Texas

A Texas town says down with LGBT flag, up with the Confederacy

Confederate battle flag flew over UT Arlington

History professor Gerald Saxon on the flag's time on campus. Video by Kayla Stigall, special to the Star-Telegram
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History professor Gerald Saxon on the flag's time on campus. Video by Kayla Stigall, special to the Star-Telegram

The Confederate flag once again is flying outside the Mills County Courthouse in Goldthwaite — and it will stay.

That wasn’t so certain until this week, though.

A flag fracas erupted in this Central Texas community last month after County Judge Ed Smith removed the Confederate first national flag that had been flying on the courthouse lawn for around six years and replaced it with the “Come and Take It” flag on March 2.

“It was to celebrate Texas Independence Day,” Smith said.

But some apparently didn’t like that.

Others began to “vandalize” the flagpole near the Confederate War Memorial on the courthouse grounds, Smith said.

By vandalize, Smith — a former Fort Worth man who moved to Mills County when he retired in the mid-2000s — means that people began to fly different flags.

One day, the LGBT pride flag, or the gay pride flag, was flown from the pole.

Another day, a different Confederate flag was found flying there.

This week, the flag controversy came to a head during a Mills County Commissioners Court meeting.

Smith, who became county judge in January, explained that there was never formal written approval from the county government for the Confederate flag to fly on the flagpole.

That’s why he didn’t think there would be any problem flying the “Come and Take It” flag last month.

But county commissioners voted Monday 3-1, with Smith being the dissenter, to fly the Confederate flag on courthouse grounds 365 days a year.

“It’s done,” a dejected Smith said Tuesday. “Nothing is forever. There can be other votes and other elections.

“But the commissioners court voted. For now, it’s decided.”

Goldthwaite is about 140 miles southwest of Fort Worth.

Confederate controversy

Communities across the state have been removing symbols of the Confederacy, from Dallas, where officials voted to remove a Confederate War Memorial near Dallas City Hall, to Austin, where State Preservation Board officials removed a Children of the Confederacy plaque from the Texas Capitol earlier this year.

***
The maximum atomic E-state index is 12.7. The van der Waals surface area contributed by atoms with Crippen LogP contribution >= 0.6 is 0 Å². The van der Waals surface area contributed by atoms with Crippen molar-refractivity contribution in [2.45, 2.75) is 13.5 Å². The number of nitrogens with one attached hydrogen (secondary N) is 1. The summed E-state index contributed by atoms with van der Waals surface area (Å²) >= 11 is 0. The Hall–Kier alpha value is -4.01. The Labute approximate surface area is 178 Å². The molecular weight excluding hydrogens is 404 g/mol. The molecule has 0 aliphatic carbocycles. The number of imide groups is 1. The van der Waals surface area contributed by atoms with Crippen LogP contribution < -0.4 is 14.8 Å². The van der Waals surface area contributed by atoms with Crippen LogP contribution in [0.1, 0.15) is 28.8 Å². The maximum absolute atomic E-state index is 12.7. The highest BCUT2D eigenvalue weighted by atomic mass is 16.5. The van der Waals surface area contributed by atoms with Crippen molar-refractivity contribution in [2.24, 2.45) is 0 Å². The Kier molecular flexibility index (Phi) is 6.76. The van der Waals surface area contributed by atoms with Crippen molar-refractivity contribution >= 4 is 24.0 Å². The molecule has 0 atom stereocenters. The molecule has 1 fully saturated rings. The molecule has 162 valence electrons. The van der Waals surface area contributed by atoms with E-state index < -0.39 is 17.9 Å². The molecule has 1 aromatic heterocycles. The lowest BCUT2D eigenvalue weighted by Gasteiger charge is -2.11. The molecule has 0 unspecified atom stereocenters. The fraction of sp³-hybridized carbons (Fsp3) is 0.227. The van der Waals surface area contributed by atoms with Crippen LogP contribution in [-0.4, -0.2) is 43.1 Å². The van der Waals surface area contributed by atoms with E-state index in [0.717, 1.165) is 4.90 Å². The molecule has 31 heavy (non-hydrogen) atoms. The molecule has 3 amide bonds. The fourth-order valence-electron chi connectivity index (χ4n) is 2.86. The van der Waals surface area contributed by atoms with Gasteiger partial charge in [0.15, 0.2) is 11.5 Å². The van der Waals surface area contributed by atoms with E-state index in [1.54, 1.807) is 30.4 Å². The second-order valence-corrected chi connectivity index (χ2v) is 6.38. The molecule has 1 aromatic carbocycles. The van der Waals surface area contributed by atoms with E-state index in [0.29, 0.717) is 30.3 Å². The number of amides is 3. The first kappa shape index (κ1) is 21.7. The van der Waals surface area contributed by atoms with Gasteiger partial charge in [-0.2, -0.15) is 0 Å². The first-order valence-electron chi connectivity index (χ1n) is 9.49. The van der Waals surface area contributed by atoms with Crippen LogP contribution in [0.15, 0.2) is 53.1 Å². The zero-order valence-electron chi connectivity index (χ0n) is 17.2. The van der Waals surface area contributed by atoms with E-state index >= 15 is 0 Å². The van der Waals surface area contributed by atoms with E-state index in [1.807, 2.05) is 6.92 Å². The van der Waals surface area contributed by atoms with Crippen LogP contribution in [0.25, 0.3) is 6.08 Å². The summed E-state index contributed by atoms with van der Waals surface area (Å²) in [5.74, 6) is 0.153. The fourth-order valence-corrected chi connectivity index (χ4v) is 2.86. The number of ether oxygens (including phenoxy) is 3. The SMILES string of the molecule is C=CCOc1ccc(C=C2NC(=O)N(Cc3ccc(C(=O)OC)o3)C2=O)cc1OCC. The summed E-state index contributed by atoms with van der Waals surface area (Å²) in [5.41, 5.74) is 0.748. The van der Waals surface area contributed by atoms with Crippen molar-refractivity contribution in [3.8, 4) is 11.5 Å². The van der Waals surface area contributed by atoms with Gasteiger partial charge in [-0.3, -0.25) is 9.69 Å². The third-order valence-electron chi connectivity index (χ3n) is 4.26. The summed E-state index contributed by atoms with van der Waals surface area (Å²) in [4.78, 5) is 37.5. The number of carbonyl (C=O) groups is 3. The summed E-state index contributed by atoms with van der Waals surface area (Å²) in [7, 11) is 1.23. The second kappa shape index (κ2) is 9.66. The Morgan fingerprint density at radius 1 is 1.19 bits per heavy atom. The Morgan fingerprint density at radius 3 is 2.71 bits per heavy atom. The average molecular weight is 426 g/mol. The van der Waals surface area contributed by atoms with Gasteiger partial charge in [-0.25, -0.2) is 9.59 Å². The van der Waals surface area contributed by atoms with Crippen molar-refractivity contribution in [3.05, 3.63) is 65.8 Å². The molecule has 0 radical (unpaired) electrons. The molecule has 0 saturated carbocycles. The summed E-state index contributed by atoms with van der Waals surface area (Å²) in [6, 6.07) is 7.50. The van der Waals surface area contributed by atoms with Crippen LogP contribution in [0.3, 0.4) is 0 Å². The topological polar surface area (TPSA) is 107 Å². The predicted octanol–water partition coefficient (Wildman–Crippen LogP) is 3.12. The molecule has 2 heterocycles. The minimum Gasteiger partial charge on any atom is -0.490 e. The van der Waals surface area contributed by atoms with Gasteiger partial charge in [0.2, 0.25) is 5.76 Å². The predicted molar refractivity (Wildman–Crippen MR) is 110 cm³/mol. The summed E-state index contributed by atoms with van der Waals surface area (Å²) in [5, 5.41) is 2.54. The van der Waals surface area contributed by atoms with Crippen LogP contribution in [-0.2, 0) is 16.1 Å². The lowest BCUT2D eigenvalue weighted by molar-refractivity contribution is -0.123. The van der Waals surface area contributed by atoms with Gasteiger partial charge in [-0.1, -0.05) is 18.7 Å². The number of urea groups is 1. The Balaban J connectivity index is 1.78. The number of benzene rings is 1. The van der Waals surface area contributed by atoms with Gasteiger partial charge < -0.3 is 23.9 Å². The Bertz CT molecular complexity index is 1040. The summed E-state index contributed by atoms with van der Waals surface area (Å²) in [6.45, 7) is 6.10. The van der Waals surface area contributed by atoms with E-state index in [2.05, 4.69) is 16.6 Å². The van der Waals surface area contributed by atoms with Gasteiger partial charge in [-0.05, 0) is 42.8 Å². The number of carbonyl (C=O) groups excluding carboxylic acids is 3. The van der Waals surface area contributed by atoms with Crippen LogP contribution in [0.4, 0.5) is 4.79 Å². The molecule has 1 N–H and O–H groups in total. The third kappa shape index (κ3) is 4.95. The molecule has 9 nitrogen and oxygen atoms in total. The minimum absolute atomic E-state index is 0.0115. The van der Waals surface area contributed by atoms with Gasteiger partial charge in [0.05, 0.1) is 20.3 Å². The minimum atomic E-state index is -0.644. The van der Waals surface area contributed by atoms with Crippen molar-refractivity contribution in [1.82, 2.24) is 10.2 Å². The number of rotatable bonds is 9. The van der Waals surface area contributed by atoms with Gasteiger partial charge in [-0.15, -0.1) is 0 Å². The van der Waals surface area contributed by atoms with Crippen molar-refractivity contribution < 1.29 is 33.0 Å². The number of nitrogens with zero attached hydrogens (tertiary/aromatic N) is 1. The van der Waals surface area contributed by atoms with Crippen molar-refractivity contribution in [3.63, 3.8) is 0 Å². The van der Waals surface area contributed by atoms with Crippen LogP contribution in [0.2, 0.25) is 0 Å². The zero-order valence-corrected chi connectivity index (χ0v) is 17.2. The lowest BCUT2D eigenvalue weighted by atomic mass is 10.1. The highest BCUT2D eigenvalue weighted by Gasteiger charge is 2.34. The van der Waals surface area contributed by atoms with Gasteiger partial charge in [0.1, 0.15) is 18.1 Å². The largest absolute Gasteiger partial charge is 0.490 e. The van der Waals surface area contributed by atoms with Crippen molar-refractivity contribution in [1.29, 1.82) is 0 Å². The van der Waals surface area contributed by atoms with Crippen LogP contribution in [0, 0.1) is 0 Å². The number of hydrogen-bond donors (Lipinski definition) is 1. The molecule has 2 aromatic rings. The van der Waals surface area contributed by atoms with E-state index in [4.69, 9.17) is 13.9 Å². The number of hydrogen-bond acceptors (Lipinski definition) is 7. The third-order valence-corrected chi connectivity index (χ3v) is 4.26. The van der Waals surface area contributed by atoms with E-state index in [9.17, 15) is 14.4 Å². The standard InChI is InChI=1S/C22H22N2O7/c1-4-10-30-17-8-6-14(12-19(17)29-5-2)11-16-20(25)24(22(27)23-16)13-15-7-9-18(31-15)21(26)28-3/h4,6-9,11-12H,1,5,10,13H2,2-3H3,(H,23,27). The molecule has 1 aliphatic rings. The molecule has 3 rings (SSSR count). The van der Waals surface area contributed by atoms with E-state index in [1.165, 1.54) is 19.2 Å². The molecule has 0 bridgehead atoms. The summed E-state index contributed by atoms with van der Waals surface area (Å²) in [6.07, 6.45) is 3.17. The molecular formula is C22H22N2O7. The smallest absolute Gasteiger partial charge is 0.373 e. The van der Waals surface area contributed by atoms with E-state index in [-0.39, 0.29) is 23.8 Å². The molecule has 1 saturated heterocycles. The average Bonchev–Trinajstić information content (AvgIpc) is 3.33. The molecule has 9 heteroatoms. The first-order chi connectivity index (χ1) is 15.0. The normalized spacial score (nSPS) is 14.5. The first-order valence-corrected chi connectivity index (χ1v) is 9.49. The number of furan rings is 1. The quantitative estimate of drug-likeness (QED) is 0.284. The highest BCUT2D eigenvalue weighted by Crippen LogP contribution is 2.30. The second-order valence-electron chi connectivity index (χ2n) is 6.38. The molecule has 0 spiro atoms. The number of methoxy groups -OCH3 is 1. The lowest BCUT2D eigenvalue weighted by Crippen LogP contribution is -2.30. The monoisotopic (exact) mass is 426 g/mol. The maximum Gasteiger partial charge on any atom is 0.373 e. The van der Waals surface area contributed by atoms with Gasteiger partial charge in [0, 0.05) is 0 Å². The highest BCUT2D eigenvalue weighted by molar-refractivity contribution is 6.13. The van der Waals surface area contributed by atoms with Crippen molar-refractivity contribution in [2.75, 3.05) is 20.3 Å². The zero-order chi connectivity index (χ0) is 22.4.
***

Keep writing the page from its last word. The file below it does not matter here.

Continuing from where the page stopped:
Fort Worth even removed two Confederate historical markers memorializing “Major” K.M. Van Zandt and Confederate Brig. Gen. H.P. “Hinchie” Mabry.

“Jesus Christ forgave us our mistakes, why can’t Judge Smith forgive our ancestors for the part they played in the Civil War and leave that part of our county history alone,” Connie Partin Sliger posted on Facebook. “What is to be gained except to say he won the argument? Focusing on the negative history doesn’t change it.

“Removing the reminders of our ancestors’ mistakes doesn’t change history. Leaving the reminders might prevent similar mistakes in the future. Who knows?”

Smith said he has other issues to focus on that need his attention now, such as the county’s budget and proposed tax rates.

“I’m frustrated but I’m also busy,” he said.

Meanwhile, the Texas Sons of Confederate Veterans posted a photo on Facebook Tuesday declaring “a victory for Texas history” at the Mills County Courthouse.

“The First National flag is up and flying again as it has for the last 6 years,” the post stated.

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Anna M. Tinsley grew up in a journalism family and has been a reporter for the Star-Telegram since 2001. She has covered the Texas Legislature and politics for more than two decades and has won multiple awards for political reporting, most recently a third place from APME for deadline writing. She is a Baylor University graduate.


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